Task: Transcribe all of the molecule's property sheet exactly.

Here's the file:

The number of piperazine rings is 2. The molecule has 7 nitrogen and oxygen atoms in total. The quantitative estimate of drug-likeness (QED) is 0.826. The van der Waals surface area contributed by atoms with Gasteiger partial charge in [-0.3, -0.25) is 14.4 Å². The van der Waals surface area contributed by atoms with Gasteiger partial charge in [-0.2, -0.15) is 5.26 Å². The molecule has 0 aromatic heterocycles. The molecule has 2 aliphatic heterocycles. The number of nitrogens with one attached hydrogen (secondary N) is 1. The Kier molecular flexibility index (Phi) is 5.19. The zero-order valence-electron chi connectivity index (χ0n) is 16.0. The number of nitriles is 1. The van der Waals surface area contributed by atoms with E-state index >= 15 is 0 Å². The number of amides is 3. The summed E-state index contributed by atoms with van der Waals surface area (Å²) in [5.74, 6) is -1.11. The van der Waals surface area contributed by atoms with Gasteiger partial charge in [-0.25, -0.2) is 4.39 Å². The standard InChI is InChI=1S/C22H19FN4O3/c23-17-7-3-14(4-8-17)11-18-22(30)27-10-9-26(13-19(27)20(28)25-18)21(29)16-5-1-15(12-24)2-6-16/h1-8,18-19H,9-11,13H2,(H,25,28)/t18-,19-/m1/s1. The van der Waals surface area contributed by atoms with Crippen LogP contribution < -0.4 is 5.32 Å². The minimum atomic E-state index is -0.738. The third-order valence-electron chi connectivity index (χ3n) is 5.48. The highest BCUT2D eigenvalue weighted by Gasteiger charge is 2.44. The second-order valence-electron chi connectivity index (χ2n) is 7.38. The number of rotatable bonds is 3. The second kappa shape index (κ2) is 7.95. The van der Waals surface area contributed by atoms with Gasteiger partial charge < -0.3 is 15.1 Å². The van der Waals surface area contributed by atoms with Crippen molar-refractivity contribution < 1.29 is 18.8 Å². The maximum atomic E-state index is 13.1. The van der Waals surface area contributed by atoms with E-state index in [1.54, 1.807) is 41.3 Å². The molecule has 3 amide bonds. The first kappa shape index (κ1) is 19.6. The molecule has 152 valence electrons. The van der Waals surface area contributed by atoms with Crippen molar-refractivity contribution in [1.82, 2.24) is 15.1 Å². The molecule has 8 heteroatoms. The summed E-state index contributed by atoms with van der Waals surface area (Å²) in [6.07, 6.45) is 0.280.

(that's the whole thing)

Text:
The number of piperazine rings is 2. The molecule has 7 nitrogen and oxygen atoms in total. The quantitative estimate of drug-likeness (QED) is 0.826. The van der Waals surface area contributed by atoms with Gasteiger partial charge in [-0.3, -0.25) is 14.4 Å². The van der Waals surface area contributed by atoms with Gasteiger partial charge in [-0.2, -0.15) is 5.26 Å². The molecule has 0 aromatic heterocycles. The molecule has 2 aliphatic heterocycles. The number of nitrogens with one attached hydrogen (secondary N) is 1. The Kier molecular flexibility index (Phi) is 5.19. The zero-order valence-electron chi connectivity index (χ0n) is 16.0. The number of nitriles is 1. The van der Waals surface area contributed by atoms with E-state index >= 15 is 0 Å². The number of amides is 3. The summed E-state index contributed by atoms with van der Waals surface area (Å²) in [5.74, 6) is -1.11. The van der Waals surface area contributed by atoms with Gasteiger partial charge in [-0.25, -0.2) is 4.39 Å². The standard InChI is InChI=1S/C22H19FN4O3/c23-17-7-3-14(4-8-17)11-18-22(30)27-10-9-26(13-19(27)20(28)25-18)21(29)16-5-1-15(12-24)2-6-16/h1-8,18-19H,9-11,13H2,(H,25,28)/t18-,19-/m1/s1. The van der Waals surface area contributed by atoms with Crippen LogP contribution < -0.4 is 5.32 Å². The minimum atomic E-state index is -0.738. The third-order valence-electron chi connectivity index (χ3n) is 5.48. The highest BCUT2D eigenvalue weighted by Gasteiger charge is 2.44. The second-order valence-electron chi connectivity index (χ2n) is 7.38. The number of rotatable bonds is 3. The second kappa shape index (κ2) is 7.95. The van der Waals surface area contributed by atoms with Gasteiger partial charge < -0.3 is 15.1 Å². The van der Waals surface area contributed by atoms with Crippen molar-refractivity contribution < 1.29 is 18.8 Å². The maximum atomic E-state index is 13.1. The van der Waals surface area contributed by atoms with E-state index in [1.54, 1.807) is 41.3 Å². The molecule has 3 amide bonds. The first kappa shape index (κ1) is 19.6. The molecule has 152 valence electrons. The van der Waals surface area contributed by atoms with Crippen molar-refractivity contribution in [1.82, 2.24) is 15.1 Å². The molecule has 8 heteroatoms. The summed E-state index contributed by atoms with van der Waals surface area (Å²) in [6.07, 6.45) is 0.280.